A rotating group of around ten of my friends and I run a series on YouTube - or rather we did, I'll get to that - that's about entertainment like video gaming, movies, television and so on; kind of a video blog sort of thing. We've also got a talking puppet. It's crazy. Anyway, it's a pretty fun hobby, and the satisfaction you get after finally making everything work out with sound, writing, acting, clips, and so on is pretty great.
The thing is, YouTube has quite a few downsides when it comes to hosting videos, and since video is an integral part of new media it might be important to look at some alternative video hosting options. While this probably wouldn't be an issue for a big site like CNN or the Post - who could just host their videos on their own webspace - small-time journalists and bloggers have a lot to consider when it comes to a host. I've done some research on various hosts, and I've decided to present my findings here.
First, YouTube is probably the first video host that leaps to everyone's mind. YouTube is easy to use, it's accessible to pretty much everyone, and it's very popular, which is a big deal when you're making a series that you want people to see. Like I mentioned earlier, though, YouTube has some downsides:
*This is the big one: YouTube will not host videos that are over ten minutes long. Some older accounts can exceed this limit, but the vast majority of the time your videos must be under ten minutes to be hosted on YouTube. This may not seem like a big deal, but it's possible to run into issues with it, and being constrained to ten minutes can be bad for creativity.
*Well, maybe this is the big one: YouTube's picture quality is absolutely horrible. They've tried to address this in a number of ways over the years. For instance, they now have a "high-quality" option for videos - which doesn't seem to do all that much - and they've added in options for hosting widescreen videos. Even with these additions, YouTube just can't compare to other hosts in terms of visual quality. Your videos will usually become grainy and pixelated on YouTube due to the way they compress them after you upload them.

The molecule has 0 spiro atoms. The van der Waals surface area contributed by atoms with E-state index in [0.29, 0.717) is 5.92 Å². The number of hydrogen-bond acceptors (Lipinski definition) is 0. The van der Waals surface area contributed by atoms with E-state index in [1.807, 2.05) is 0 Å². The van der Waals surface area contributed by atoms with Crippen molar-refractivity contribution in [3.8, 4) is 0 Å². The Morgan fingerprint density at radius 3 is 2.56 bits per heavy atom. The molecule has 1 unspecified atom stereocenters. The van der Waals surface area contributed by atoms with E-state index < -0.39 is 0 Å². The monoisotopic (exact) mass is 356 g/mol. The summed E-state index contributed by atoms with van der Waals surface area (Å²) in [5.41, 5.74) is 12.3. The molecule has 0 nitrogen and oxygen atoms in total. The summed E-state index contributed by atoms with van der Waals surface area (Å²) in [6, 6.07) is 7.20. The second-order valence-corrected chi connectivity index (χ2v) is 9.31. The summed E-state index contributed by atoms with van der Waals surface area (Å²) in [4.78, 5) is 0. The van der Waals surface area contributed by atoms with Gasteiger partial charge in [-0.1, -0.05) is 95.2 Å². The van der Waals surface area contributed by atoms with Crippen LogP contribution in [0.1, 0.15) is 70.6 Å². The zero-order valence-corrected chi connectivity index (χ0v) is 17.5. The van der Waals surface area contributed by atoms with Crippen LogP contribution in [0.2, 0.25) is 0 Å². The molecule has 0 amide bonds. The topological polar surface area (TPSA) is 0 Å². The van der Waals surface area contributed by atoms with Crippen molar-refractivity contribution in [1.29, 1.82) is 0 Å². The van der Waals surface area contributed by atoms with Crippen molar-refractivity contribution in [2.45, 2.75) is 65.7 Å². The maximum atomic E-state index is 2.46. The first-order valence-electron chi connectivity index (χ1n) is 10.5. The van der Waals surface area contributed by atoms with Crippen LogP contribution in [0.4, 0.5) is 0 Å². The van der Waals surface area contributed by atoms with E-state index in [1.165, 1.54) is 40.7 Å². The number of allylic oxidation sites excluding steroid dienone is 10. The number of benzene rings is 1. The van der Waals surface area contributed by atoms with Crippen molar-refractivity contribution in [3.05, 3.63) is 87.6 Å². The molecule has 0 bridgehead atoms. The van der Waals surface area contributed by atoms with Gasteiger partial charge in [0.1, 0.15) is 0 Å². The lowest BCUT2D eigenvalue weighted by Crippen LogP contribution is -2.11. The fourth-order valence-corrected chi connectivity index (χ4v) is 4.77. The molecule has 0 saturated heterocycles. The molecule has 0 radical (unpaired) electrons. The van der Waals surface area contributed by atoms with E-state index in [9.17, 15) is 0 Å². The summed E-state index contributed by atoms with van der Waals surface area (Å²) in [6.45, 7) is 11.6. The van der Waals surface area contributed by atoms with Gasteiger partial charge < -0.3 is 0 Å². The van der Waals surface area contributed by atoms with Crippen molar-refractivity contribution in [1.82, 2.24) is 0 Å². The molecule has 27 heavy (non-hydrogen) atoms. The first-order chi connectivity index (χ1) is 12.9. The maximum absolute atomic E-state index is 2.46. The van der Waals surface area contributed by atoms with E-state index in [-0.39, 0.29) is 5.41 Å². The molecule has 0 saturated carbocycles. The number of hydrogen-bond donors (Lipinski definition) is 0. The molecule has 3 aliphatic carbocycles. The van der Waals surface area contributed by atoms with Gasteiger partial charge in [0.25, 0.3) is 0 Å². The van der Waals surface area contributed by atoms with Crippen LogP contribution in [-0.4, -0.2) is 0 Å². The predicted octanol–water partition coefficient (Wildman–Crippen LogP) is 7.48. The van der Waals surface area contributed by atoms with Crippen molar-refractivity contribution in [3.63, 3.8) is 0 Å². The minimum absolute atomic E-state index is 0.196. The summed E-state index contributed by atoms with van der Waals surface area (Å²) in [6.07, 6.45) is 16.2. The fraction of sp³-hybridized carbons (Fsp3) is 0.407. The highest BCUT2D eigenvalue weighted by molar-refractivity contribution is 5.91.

*YouTube requires that all videos be less than one gigabyte in size. This isn't actually a big deal, since if your video is this big you're doing something wrong when you compress it. This is much better than earlier this year, where videos had to be less than around 150 megabytes or so.
These flaws may not seem like a big deal, but they were enough for my group to pack our bags and find another host. Let's take a look at some other options:
Google Video - video.google.com - has picture quality that's even worse than YouTube's. It doesn't have any file size or time restrictions if you use the downloadable upload program offered at the site, but your videos will turn out so hideous that it doesn't matter. I'd stay away from Google Video.
DailyMotion, located at www.dailymotion.com, is very similar to YouTube. However, it has a 20 minute time limit instead of 10, and there's no file size restriction. The picture quality is also slightly better.
Revver, www.revver.com, offers to pay you for the privilege of hosting your videos! Sounds great, right? Well, it's too good to be true: Revver loads up your videos with invasive ads if you choose to host them there. Revver's also affiliated with Zango, which is a notorious spyware company, and that makes it even more of a bad idea to have anything to do with it. Oh, and get this: while they DO pay you, they have a required amount of money that you have to earn before you actually see a cent, and don't expect to make that amount anytime soon.
Vimeo, at www.vimeo.com, has the best picture quality of any video host. If you have a high-definition video that you need to upload, Vimeo is the way to go. Unfortunately, it also has a very harsh file size restriction - 500MB per week for non-paying users. The staff also has a tendency of deleting videos and accounts that don't meet a certain set of "artistic criteria", which can be a problem.
Viddler, at www.viddler.com, is a happy medium between Dailymotion's unlimited file size and Vimeo's gorgeous picture quality. Viddler also allows people to download your video to view on their own computers - this is a Godsend for some people whose computers have trouble handling streaming video. This is my recommended file host, and the one that my group's series will be moving to.
There are a few other options - Blip.tv is similar to Viddler, for instance. However, these are some of the most notable choices right now. If you ever need to host a video - say, for the upcoming multimedia article assignment - you might consider giving one of these a try instead of YouTube. You could be pleasantly surprised.